Blogging the panopticon

I have issues with the style of Glenn Greenwald's writing, so I don't read him often. But in some ways he's indispensable. His recent posts on the soon to be voted on FISA compromise bill which will result in full immunity for telecommunications companies who decided to assist the federal government in breaking laws designed to create accountability and standards for government decisions to listen to private communications are required reading, as is his post arguing that Obama needs to be pressured to take an active role in opposing passage of this compromise and deserves criticism for recording an ad supporting a conservative Democrat against that Democrat's more progressive opponent.

For a tiny bit of original content/reporting, I was recently at a luncheon where the featured speaker was, among many other roles and titles he's held, one of of the original judges on the Foreign Intelligence Surveillance Court (I'm not naming him because I don't like to blog about co-workers, though I'm obviously doing so whether or not I name him, so perhaps it's a foolish precaution). During a question and answer period, he was asked what he thought of the current FISA situation, and seemed to be personally offended that the government was circumventing FISC Judges, noting that when he'd been on the court he was available at whatever hour was necessary to hear requests for surveillance even if he needed to travel to locations with encrypted phone lines in order to do so. He simply found it absurd that the government acted as if having to go before such a court was too much oversight. I don't know this person well, but it's also worth mentioning that every article which mentions him and discusses his political affiliation describes him as a Republican, though on the other hand those articles refer to his party from the 1970s and 1980s.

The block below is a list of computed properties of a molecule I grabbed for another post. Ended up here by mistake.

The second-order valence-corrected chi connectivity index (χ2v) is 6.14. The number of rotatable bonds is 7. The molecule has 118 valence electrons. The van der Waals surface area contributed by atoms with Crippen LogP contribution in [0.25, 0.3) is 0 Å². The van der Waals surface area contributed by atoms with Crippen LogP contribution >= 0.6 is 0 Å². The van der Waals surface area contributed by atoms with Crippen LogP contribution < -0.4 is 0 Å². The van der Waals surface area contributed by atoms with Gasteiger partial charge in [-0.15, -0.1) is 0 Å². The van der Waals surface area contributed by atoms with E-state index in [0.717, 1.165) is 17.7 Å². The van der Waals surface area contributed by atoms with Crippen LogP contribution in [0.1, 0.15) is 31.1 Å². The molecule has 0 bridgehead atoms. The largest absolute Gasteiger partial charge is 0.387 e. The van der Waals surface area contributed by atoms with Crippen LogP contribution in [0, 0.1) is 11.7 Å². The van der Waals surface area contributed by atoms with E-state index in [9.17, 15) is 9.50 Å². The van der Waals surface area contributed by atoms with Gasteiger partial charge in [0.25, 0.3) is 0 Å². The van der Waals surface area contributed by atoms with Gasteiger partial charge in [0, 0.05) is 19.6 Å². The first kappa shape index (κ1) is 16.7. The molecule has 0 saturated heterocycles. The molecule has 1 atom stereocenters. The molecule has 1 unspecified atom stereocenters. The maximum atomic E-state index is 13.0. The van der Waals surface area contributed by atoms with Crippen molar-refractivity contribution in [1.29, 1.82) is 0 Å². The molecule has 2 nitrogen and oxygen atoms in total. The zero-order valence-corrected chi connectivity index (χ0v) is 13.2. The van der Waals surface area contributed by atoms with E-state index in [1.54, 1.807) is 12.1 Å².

Update (3:57 6/20): Every person listed under Yeas at this link should be punched in the face. Every Democrat so listed should be punched in the face and then kicked in the shin, or somewhere else suitable.

Update II (5:38 6/20) (That Greenwald style I decried below is contagious!): It seems all too likely that sometime next week I'll be suggesting that future President of the United States Barack Obama should be punched in the face and then kicked in the shin. In regards to which, a brief note to the Secret Service: Brandenburg, Brandenburg, Brandenburg.